SpaceX Launches First All-Civilian Space Flight

By Micaela Ricaforte
Micaela Ricaforte
Micaela Ricaforte
September 15, 2021 Updated: September 15, 2021

The SpaceX “Inspiration4” mission took flight on Sept. 15, making history on several fronts.

The SpaceX program, based in Hawthorne, Calif., will launch the first-ever all-civilian crew on a three-day mission to space. The flight, called “Inspiration4,” is a part of a fundraising campaign for St. Jude’s Hospital and will be launched from the Kennedy Space Center in Florida.

The mission will be led by Shift4 Payments founder and billionaire Jared Isaacman, who is also a trained pilot.

“Our crew carries the responsibility and importance of this mission as we prepare to blast off,” Isaacman said in a statement sent to The Epoch Times.

“We have been well-prepared for the challenges ahead of us the next three days and look forward to sharing our experience with the world as we continue to bring attention to St. Jude Children’s Research Hospital here on Earth.”

Inspiration4’s other passengers include Hayley Arceneaux, 29, a physician assistant at St. Jude and a pediatric cancer survivor. Arceneaux thought her dream of becoming an astronaut was over when a bone cancer diagnosis caused doctors to remove a femur on her leg at 10 years old, according to the Today Show. At 29, Arceneaux will make history as the youngest person to go to space; she will also be the first person ever to travel to space with a prosthesis.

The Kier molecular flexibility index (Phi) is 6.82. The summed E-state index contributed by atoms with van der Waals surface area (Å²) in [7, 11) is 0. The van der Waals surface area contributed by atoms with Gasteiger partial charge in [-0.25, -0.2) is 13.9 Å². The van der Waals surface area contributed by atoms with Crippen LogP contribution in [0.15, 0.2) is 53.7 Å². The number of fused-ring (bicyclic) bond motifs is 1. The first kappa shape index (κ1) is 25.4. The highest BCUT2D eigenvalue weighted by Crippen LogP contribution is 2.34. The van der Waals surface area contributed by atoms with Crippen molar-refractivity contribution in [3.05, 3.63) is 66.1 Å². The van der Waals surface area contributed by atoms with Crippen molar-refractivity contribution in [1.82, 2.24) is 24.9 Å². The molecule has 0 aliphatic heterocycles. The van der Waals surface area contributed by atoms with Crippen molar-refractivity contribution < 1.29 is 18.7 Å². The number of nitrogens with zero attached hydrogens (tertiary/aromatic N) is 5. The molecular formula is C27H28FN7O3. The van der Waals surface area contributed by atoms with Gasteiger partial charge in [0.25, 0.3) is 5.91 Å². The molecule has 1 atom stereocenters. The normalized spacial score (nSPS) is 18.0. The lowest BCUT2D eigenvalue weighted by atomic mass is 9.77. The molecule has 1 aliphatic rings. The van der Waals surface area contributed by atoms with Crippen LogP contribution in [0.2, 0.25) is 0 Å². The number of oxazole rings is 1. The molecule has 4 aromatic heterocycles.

Chis Sembroski, 42, an Air Force veteran and aerospace data engineer, and Sian Proctor, 51, a pilot and geoscientist will also board Inspiration4. Sembroski’s friend won a seat in a lottery by donating to St. Jude Children’s Research Hospital, and later recommended Sembroski go on the flight instead. Proctor won the contest as a Shift4 customer.

Inspiration4 has a planned orbit of 575 kilometers (357 miles), a SpaceX spokesperson told The Epoch Times. This is the farthest a human spaceflight has traveled since the Hubble [telescope] missions, according to SpaceX. The Dragon space capsule the crew will be traveling in has a three-layer observation dome.

Though civilians, the crew experienced thorough training at the SpaceX Hawthorne base, including G-force training on Mig-29, AlphaJets, and LC-39 aircraft.

Aboard the ship will be several items that will be later auctioned off to raise even more money for St. Jude; those items include artwork by St. Jude patients, a ukulele by Martin Guitar, and a Time Magazine autographed by the crew. The crew will also be bringing their own meaningful personal items aboard; Arceneaux, who lost her father to cancer three years ago, will bring his beloved tie to orbit, as well as pictures of her loved ones.

“I’m bringing some things that represent me, and I’m bringing pictures of friends I lost through the years to cancer because they’re such an important part of why we’re going on this mission raising money for St. Jude’s,” Arceneaux told the Today Show.

The crew will also be gathering research while in orbit. In space, the crew will record ECG activity, movement, sleep, heart rate, and rhythm, blood oxygen saturation, cabin noise, and light intensity data, as well as provide biological samples before, during, and after the mission for research on the impact of space travel on the human body; Researchers will also track cognitive and behavioral tests on crew members.